Monday, June 29, 2009
In his excellent new essay arguing that “Goldman Sachs has engineered every major market manipulation since the Great Depression”, Matt Taibbi writes:
In a society governed passively by free markets and free elections, organized greed always defeats disorganized democracy.
This same thinking applies to the government’s lies about Iraq, as more and more evidence proves that the American government knowingly lied when it claimed that Iraq had wmds, and when it claimed there was a link between Iraq and 9/11. The “organized greed” of those in government who wanted to invade Iraq defeated the “disorganized democracy” of everyone else.
If asked, Taibbi might even admit this parallel.
But Taibbi and many other quasi-mainstream writers have a blind spot when it comes to the ultimate example of where “organized greed … defeats disorganized democracy”: false flag operations.
Financial commentator and former broker and options trader Max Keiser is perhaps less shy than Taibbi. As Keiser said of Goldman’s manipulation:
This was a controlled demolition sponsored by Goldman Sachs . . .
This is a false flag operation. The American people were scared out of their wits due to the financially engineered financial collapse . . .
Keiser’s analogy is, of course, to the “false flag operation” of 9/11 and the “controlled demolition” of the World Trade Centers.
In a false flag operation, the “organized greed” of certain elements within a government and/or its military and intelligence services use fear-inducing attacks to “scare people out of their wits” in order to drum up a sufficiently scary enemy to justify its military and political objectives defeats the disorganized democratic wish for peace, truth and justice.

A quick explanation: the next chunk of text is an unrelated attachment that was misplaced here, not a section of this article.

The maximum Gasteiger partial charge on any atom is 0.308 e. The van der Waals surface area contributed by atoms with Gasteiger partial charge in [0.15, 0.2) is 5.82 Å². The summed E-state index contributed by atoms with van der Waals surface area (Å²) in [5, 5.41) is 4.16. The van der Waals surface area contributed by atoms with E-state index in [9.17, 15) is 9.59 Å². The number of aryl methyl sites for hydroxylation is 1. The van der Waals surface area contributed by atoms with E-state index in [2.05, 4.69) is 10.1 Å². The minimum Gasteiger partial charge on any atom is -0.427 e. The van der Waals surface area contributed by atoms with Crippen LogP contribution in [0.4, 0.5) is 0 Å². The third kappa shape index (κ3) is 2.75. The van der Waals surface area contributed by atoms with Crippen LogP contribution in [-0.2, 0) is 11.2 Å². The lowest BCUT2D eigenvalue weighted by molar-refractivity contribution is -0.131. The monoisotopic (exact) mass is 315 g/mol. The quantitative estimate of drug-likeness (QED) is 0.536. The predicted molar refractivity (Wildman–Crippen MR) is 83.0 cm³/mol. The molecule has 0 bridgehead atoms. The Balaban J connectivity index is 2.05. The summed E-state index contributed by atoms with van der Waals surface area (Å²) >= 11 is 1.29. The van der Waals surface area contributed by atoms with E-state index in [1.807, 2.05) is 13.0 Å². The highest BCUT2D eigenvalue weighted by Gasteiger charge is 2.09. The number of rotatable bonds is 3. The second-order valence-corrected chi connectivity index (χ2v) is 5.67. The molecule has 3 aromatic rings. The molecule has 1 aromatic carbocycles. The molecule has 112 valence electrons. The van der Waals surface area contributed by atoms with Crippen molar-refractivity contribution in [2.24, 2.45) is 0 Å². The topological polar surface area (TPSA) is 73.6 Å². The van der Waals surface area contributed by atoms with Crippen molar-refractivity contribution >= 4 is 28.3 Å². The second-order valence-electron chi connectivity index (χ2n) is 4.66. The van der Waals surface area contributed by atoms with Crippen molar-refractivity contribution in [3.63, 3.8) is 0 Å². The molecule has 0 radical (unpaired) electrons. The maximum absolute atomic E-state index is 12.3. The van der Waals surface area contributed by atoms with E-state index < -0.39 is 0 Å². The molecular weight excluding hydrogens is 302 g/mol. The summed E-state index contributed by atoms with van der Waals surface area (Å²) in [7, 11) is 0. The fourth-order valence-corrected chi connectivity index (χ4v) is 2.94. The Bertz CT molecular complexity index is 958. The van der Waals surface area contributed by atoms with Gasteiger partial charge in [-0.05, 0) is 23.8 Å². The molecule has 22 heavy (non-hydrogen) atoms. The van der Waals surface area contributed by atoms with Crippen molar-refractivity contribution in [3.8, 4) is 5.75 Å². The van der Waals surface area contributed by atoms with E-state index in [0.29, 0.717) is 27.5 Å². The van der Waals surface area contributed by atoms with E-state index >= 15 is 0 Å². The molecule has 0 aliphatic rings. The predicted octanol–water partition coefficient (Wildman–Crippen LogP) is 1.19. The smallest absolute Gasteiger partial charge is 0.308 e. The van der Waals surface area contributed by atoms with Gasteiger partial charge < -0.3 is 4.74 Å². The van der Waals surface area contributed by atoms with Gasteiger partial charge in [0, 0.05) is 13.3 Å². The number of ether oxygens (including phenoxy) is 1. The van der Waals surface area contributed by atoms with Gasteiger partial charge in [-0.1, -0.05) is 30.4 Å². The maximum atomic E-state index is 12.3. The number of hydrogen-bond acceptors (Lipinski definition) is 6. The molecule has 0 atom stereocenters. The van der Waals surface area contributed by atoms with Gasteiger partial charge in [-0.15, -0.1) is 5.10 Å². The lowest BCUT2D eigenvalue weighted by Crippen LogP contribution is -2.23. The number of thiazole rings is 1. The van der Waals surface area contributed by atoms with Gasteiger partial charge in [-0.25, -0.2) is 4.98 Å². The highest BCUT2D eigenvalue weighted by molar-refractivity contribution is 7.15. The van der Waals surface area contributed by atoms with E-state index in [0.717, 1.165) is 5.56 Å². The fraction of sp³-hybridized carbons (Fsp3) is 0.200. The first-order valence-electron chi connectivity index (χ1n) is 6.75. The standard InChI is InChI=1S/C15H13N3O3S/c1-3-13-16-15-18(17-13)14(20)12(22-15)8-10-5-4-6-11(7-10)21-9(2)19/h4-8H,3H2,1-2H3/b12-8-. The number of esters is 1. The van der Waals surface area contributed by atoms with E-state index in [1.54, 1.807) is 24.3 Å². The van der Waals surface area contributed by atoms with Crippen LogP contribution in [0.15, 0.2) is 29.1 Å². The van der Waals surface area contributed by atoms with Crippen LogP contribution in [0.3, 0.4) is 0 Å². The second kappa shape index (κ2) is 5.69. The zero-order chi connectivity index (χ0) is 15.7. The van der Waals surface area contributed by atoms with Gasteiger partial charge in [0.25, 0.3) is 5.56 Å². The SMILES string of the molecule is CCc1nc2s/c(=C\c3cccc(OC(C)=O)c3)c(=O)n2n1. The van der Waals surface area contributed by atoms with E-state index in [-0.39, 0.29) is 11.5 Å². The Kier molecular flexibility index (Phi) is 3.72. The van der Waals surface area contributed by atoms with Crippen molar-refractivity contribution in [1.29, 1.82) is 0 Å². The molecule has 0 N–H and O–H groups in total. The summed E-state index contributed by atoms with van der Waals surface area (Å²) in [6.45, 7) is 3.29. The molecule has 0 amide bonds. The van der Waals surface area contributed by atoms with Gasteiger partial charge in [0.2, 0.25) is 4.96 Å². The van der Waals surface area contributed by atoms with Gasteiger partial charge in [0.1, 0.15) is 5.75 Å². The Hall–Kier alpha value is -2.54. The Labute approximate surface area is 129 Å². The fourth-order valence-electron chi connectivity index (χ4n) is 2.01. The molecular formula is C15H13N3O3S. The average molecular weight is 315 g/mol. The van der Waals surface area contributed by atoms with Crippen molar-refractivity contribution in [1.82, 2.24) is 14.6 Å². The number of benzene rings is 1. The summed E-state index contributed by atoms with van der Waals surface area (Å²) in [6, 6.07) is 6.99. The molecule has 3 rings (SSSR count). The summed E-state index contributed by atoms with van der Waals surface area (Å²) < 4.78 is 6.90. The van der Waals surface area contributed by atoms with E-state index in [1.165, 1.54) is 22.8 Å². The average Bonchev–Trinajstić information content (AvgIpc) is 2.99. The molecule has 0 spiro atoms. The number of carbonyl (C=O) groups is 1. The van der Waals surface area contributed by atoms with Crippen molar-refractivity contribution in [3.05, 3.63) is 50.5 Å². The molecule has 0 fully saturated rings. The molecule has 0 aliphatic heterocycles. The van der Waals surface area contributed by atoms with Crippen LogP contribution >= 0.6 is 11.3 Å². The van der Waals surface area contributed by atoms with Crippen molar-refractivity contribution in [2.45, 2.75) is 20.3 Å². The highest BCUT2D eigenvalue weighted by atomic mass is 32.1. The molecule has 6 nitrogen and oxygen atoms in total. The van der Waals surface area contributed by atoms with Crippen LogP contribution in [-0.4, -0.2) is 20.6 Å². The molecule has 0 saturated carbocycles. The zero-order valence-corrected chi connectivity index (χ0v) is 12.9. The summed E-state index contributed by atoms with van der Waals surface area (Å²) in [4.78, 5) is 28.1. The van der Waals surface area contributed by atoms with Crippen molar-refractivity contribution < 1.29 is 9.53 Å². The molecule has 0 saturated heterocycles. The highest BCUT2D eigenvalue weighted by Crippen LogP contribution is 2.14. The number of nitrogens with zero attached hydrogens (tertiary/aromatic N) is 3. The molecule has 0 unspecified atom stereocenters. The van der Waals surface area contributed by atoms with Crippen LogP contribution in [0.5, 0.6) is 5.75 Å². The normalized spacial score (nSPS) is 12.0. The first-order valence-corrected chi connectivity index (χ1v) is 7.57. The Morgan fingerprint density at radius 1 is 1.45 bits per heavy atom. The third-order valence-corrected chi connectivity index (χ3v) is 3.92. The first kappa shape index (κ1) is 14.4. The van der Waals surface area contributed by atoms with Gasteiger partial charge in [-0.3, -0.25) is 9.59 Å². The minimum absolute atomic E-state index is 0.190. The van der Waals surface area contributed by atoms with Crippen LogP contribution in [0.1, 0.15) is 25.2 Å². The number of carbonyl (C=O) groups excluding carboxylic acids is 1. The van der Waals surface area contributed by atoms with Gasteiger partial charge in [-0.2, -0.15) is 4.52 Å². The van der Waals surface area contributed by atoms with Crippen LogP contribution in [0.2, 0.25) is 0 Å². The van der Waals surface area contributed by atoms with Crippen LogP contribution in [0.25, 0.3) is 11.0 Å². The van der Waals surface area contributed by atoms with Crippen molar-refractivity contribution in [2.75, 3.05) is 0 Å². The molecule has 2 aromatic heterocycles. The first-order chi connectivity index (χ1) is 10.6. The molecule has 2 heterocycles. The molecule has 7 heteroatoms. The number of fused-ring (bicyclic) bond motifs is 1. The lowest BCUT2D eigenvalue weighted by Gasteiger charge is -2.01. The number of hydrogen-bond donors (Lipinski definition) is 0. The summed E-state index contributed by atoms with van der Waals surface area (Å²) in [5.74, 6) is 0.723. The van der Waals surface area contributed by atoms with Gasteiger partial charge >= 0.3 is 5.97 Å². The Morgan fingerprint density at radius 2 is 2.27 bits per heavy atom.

It is ironic that writers such as Taibbi don’t seem to be able to distinguish between insane conspiracy theories which are contrary to the weight of scientific and historical evidence, on the one hand, and real conspiracies such as Goldman’s manipulation of the markets (which many other financial writers also acknowledge) and 9/11, on the other hand.
Those who cling to the official story of 9/11 are like the old people in Russia who cling to their idols and momentos of Communist rule – the photos of Stalin, or handkerchiefs emblazoned with the old Soviet symbol – long after the Russian leaders themselves say that free market capitalism is the way to go:
And given that all of the so-called “confessions” of the alleged 9/11 plotters have turned out to be worthless, it is stunning that people like Taibbi can’t admit their assumptions were wrong, and re-examine the evidence anew.
Judges have had to distinguish between real conspiracies and false allegations of conspiracies for hundreds of years, based upon well-established rules of evidence and logic. High-level legal scholars have looked at the evidence and found the government’s explanation of the 9/11 conspiracy (solely involving Al Qaeda) to be wanting. I don’t know why writers like Taibbi can’t do the same in regards to 9/11.
Taibbi and others like him use their keen analytical abilities to address certain conspiracies, but then dismiss others as “insane” without actually looking at the evidence put forward by numerous high level military leaders, intelligence professionals, Congressmen, FBI officials, structural engineers, architects, scientists and other credible people who doubt the government’s version of 9/11.
They are insightful intellectuals on some subjects, and like the old Russians fools on others. Perhaps honestly discussing 9/11 is rocking the boat too much even for those journalists who are insightful reporters on other issues.
Liberals often mistakenly assume that only those on the right question 9/11. But in fact, many prominent liberals don’t buy the government’s story. Likewise, conservatives often assume that only liberals question 9/11, but that is not true.
This article was posted: Monday, June 29, 2009 at 3:31 am